The push to foster innovation, albeit in regimented ways, matched the zeitgeist. As millions of people pursued creativity at leaders’ behests, they could feel reassured that despite the modern world’s uniformity, they had a path to making their own lives extraordinary — and potentially making bank in the process. “On one hand, to be creative was to reject the demands of society,” Franklin writes in “The Cult of Creativity.” “On the other, it was also to be utterly productive and useful.” Workers at Madison Avenue ad firms might clock in at 9 on the dot, carrying out their bosses’ orders to convince people to buy stuff. But by approaching their work creatively, they could feel more like renegade artists than pitchmen, in touch with the human impulse to generate something totally new.


Captivating bohemians, worker bees, and CEOs, creativity came to seem like such an unalloyed good that most of us can’t remember when people didn’t clamor for seminars on out-of-the-box thinking. And some of this enthusiasm is justified from a productivity standpoint. In a San Francisco State University study, people who pursued more creative activities like art projects notched better evaluations at work. This may be because creative projects prompt people to hone new approaches to tough tasks, a skill that can help them feel more engaged on the job — just as my school friends and I looked forward to our mind-bending pull-out class. Likewise, a McKinsey survey found that the higher businesses scored on a creativity scale, the more apt they were to post higher-than-average revenue growth.

Yet given how closely profit-seeking has become entwined with the push for creativity and curiosity, it’s fair to ask: Can concepts forged in a desire to come out ahead serve a future that demands greater global collaboration? Goldenberg thinks they can. He’s urging leaders to establish what he calls “fourth places,” physical gatherings or spaces that inspire the kind of divergent thinking Gertrude Stein’s salons — or Mrs. Eiselen’s imaginary worlds — once did. “The Fourth Place is where we reclaim our identity as civic actors,” he writes, “manifest a sense of purpose as we do the work of imagining what comes next.” One salon-like event, he suggests, could be an epic three-day equivalent of a dinner party focused on conversations about the future.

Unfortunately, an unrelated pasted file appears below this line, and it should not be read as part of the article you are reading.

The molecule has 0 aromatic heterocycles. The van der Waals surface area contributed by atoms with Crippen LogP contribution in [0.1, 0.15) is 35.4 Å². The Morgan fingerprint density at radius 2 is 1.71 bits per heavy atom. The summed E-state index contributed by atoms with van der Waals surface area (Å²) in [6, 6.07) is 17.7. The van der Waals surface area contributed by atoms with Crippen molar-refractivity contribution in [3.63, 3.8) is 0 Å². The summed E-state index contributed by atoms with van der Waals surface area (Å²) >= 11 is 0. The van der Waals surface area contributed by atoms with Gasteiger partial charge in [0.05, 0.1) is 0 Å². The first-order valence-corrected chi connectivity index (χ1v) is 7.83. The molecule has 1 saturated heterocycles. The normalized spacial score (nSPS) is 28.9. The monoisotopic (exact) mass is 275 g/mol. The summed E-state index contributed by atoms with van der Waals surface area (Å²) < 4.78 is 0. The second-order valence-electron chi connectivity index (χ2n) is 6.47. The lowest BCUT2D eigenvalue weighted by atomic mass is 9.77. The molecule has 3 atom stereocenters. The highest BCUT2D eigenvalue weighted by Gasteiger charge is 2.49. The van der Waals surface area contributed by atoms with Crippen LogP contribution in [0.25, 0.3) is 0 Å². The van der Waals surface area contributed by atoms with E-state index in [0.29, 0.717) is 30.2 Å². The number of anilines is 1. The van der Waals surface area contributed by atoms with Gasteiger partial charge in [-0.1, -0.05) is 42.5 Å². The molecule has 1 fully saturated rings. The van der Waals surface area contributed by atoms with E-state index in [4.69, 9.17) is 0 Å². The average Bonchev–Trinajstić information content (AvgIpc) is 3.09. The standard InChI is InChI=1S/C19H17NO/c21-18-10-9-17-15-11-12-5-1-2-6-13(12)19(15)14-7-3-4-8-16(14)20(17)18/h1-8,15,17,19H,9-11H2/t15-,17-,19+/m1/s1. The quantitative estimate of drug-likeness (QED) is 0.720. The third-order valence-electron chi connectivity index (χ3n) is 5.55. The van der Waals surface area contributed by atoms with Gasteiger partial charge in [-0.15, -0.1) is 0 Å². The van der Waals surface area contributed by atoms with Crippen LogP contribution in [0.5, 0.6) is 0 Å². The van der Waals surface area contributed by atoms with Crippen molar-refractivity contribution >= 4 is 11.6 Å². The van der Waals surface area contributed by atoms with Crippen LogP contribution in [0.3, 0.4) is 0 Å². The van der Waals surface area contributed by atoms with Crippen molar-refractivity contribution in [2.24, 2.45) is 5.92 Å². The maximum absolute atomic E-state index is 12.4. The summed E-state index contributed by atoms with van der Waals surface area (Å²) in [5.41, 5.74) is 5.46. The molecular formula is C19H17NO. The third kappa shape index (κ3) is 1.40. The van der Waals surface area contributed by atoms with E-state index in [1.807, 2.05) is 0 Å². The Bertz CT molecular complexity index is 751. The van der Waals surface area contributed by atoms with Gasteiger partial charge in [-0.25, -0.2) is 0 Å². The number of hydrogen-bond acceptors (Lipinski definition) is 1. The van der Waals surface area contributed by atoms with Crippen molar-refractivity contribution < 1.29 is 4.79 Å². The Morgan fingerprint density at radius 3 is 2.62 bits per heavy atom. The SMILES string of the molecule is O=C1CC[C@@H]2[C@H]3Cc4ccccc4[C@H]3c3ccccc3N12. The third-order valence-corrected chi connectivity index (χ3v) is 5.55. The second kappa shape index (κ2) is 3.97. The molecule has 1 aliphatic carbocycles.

It’s true, perhaps, that societal support for idea sessions and “fourth places” could encourage questioning and problem-solving that’s less tethered to capitalist motives. “We don’t need new dating apps. We don’t need new ways to grow food,” Goldenberg says. “What we do need to do is decide: What do we believe in? What do we value? And what do we want the world to look and feel like?” That kind of questioning, he adds, could inspire things like economic systems that reward people not for how many hours of work they do, but for how much they contribute to others’ well-being. “It’s such an extraordinary opportunity to say, well, let’s be very rigorous about this. What does it mean to exchange value in this society now?”

But the thrill of devising such solutions belies the long, frustrating slog of putting them into practice — which, naturally, is where people tend to bail out. I once attended a salon-like “unconference” event called Foo Camp. The head of O’Reilly Media invited more than 100 people, including Wired founding editor Kevin Kelly and former California governor Jerry Brown, and housed them on O’Reilly’s bucolic campus. People pitched tents under the apple trees and talked about how to foment revolution or utopia. We drifted home on a high.

Three years later, I’ve lost touch with most of the people I met that weekend, and event coordinators didn’t follow up with us all to see what projects, if any, our creative sparks had ignited.

To be fair, the camp happened months before COVID-19 hit the planet. But I thought of it when I read Franklin’s argument that innovation and creativity are overvalued as one-stop solutions — and that fresh ideas can distract from perfectly good existing ones, like capturing carbon to slow climate change. “It seems to me,” Franklin writes, “most of the biggest problems actually have a plethora of solutions already lined up.”

That’s not to say that the Foo Camp ethos is wrongheaded. We need the kinds of creative salons Goldenberg champions, spaces that jolt us out of status quo loyalties and supply oxygen when old ideas get stale. But we also need to be clearer about exactly whose interests our creative efforts serve — and how to make sure new and mature insights get nurtured into full-fledged solutions that enrich lives, not just companies. Unless we value contemplation and follow-through as much as we do the next big idea, creativity on its own — like many brainstorming sessions — can yield an unsettling series of loose ends.

When I transport myself back to Mrs. Eiselen’s construction-paper realms, I don’t just remember how we became kid Edisons, each of us inventing something new. I remember how we discussed and worked and revised until the world we were creating became one we actually wanted to inhabit.

Elizabeth Svoboda, a writer in San Jose, Calif., is the author of “What Makes a Hero?: The Surprising Science of Selflessness.”